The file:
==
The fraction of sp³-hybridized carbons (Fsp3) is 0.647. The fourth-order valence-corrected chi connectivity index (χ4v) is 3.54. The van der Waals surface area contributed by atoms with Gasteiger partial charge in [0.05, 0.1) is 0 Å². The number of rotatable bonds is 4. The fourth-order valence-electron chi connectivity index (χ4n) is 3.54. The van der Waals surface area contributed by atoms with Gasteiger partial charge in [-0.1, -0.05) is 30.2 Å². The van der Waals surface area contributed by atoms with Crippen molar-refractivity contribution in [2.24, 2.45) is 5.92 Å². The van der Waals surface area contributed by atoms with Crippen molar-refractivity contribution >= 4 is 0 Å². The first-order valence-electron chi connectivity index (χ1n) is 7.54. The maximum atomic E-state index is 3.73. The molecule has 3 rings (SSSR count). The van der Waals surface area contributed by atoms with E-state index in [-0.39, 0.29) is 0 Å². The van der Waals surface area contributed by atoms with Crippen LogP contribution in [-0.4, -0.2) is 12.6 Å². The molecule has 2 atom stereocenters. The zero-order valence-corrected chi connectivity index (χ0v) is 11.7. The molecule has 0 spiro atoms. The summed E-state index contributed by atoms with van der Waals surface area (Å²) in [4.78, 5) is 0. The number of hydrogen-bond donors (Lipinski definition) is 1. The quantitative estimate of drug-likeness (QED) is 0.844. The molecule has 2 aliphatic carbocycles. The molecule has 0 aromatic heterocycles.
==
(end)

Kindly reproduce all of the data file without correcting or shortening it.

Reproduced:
The fraction of sp³-hybridized carbons (Fsp3) is 0.647. The fourth-order valence-corrected chi connectivity index (χ4v) is 3.54. The van der Waals surface area contributed by atoms with Gasteiger partial charge in [0.05, 0.1) is 0 Å². The number of rotatable bonds is 4. The fourth-order valence-electron chi connectivity index (χ4n) is 3.54. The van der Waals surface area contributed by atoms with Gasteiger partial charge in [-0.1, -0.05) is 30.2 Å². The van der Waals surface area contributed by atoms with Crippen molar-refractivity contribution in [2.24, 2.45) is 5.92 Å². The van der Waals surface area contributed by atoms with Crippen molar-refractivity contribution >= 4 is 0 Å². The first-order valence-electron chi connectivity index (χ1n) is 7.54. The maximum atomic E-state index is 3.73. The molecule has 3 rings (SSSR count). The van der Waals surface area contributed by atoms with E-state index in [-0.39, 0.29) is 0 Å². The van der Waals surface area contributed by atoms with Crippen LogP contribution in [-0.4, -0.2) is 12.6 Å². The molecule has 2 atom stereocenters. The zero-order valence-corrected chi connectivity index (χ0v) is 11.7. The molecule has 0 spiro atoms. The summed E-state index contributed by atoms with van der Waals surface area (Å²) in [4.78, 5) is 0. The number of hydrogen-bond donors (Lipinski definition) is 1. The quantitative estimate of drug-likeness (QED) is 0.844. The molecule has 2 aliphatic carbocycles. The molecule has 0 aromatic heterocycles.